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    “AMONG FRIENDS” (DVD Review)

    You’re invited to a party!It is prom night in 1984 so put on your best frilly dress, crimp your hair (or fix that mullet), get ready for a totally awesome night where once you notice that someone is missing, you’ll need to sort out which one of your closest friends is a killer. Sound like fun? This quirky set up, an 80s-themed murder mystery dinner party, is the perfect pretext for a twisted, blood-soaked night of revelations that doesn’t disappoint in Danielle Harris’ premiere directorial effort, AMONG FRIENDS.

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    “THE BURNING” (Blu-ray/DVD Review)

    THE BURNING is one of those movies that, for years, was as noted for what it wasn’t as much as for what it was. Which is to say, it was one of the most celebrated casualties of the MPAA’s scissors from the slasher-happy early 1980s, in no small part because the carnage that was cut was created by gore FX master Tom Savini. The loss of these money shots helped build up a bit of a mystique about THE BURNING, before it was finally restored for DVD several years back; it’s now out on a Blu-ray/DVD combo from Shout! Factory.

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    “Q: THE WINGED SERPENT” (Scream Factory Blu Review)

    Week after week, we are “treated” to monster movies on the Syfy channel, most of which seem to be based on a template script that they never bothered to personalize; random people are chomped or stomped, a hero (usually played someone from a Syfy show, or a has-been) comes on the scene, suspects things are wrong despite heavy opposition from the mayor or someone (bonus if they go full JAWS and insist that the town parade/bicentennial/dog track opening remains on schedule), gets some proof with the aid of a lovely lady, and kills the beast as a one-man army.  Usually his teenager, often visiting against their will, will go off with some new friends and find themselves trapped by the monster, adding some (very minimal) personal stakes for our hero, who will rescue them and earn their respect in one fell swoop.  These movies aren’t given the biggest budgets in the world, so I can more or less forgive the cheesy FX, but the anonymity that they all possess truly baffles me. Why are they so opposed to the idea of making them memorable?

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    “X-RAY/SCHIZOID” (Blu-ray/DVD Review)

    A double feature that could well have been emblazoned across marquees back in the early ’80s, X-RAY and SCHIZOID are a pair of second-level slashers from the indefatigable Cannon Films, newly issued on a Blu-ray/DVD combo pack on Shout! Factory’s Scream Factory line as a sort of time machine back to the days when every other movie seemed to be a HALLOWEEN/FRIDAY THE 13TH knockoff.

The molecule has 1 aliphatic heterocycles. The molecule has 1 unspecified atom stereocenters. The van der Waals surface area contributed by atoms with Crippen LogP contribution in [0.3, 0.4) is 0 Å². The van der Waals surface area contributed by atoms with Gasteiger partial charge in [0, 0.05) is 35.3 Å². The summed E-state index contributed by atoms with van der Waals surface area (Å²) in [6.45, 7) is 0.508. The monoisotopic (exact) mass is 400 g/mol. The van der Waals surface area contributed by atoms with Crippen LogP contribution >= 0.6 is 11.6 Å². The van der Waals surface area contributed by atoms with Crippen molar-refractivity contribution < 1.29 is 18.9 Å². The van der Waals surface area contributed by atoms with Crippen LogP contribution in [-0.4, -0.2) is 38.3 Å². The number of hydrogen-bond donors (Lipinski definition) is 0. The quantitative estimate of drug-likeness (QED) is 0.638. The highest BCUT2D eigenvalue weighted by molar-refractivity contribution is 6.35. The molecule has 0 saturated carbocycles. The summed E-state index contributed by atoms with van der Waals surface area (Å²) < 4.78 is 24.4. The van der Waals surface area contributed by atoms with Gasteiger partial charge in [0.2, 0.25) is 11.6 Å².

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    “WITHER” (Movie Review)

    Whether WITHER positioned itself as a child of Sam Raimi’s iconic low budget debut or not, the lineage would be easy to trace. A group of friends, an old cabin in the woods, rampant possession and a particularly nasty air are all elements shared by Tommy Wiklund & Sonny Laguna’s latest and the 1981 all-timer THE EVIL DEAD. If WITHER doesn’t exactly measure up to its prominent stylistic influence (most homage doesn’t), it can’t be too heavily faulted. And hell, it’s not for lack of trying. For all its gore and grue, the Swedish tale of terror achieves its goal of being off-putting, but in all the wrong ways.  

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    “HAROLD’S GOING STIFF” (Movie Review)

    The vast majority of the post-NIGHT OF THE LIVING DEAD zombie canon has conditioned audiences to accept, without question, the premise that if not somehow contained, the appearance of walking dead leads inexorably to apocalypse. Fast or slow, sentient or comatose, the zombies are not only coming to get poor Barbara in the graveyard—they’re out to decimate civilization.

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    Jess Franco’s “A VIRGIN AMONG THE LIVING DEAD” (Blu-ray Review)

    Those that dismiss the elephantine and obsessive filmography of the late cinema slinger Jess Franco would be wise to sit down and absorb what might be his greatest film of the 1970s, if not his storied career: CHRISTINA, PRINCESS OF EROTICISM or, as it’s more commonly referred to as–including on the sleeve of Repemption/Kino Lorber’s superlative Blu-ray release–A VIRGIN AMONG THE LIVING DEAD.

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    “SATURDAY MORNING MYSTERY” (Movie Review)

    SATURDAY MORNING MYSTERY offers a tantalizing concept previously untouched by the genre: a grown-up, live-action, horror-movie take on SCOOBY-DOO. Spunky heroine Nancy (Ashley Spillers)—essentially a flesh-and-blood version of Velma—and her three pals Gwen (Josephine Decker), Chad (Adam Tate) and Floyd (Jonny Mars), who happen to bear a number of similarities to Daphne, Fred and Shaggy respectively, are paranormal investigators who cruise around solving mysteries with their dog Hamlet via an orange Volkswagen bus.

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    “YOU’RE NEXT” (Movie Review)

    It’s understandable if, as a viewer, you initially experience difficulty being eloquent when it comes to navigating and expressing thoughts on YOU’RE NEXT. If so, it’s because the literal buzzing you’re feeling upon its end leaves you with essentially one word: great.

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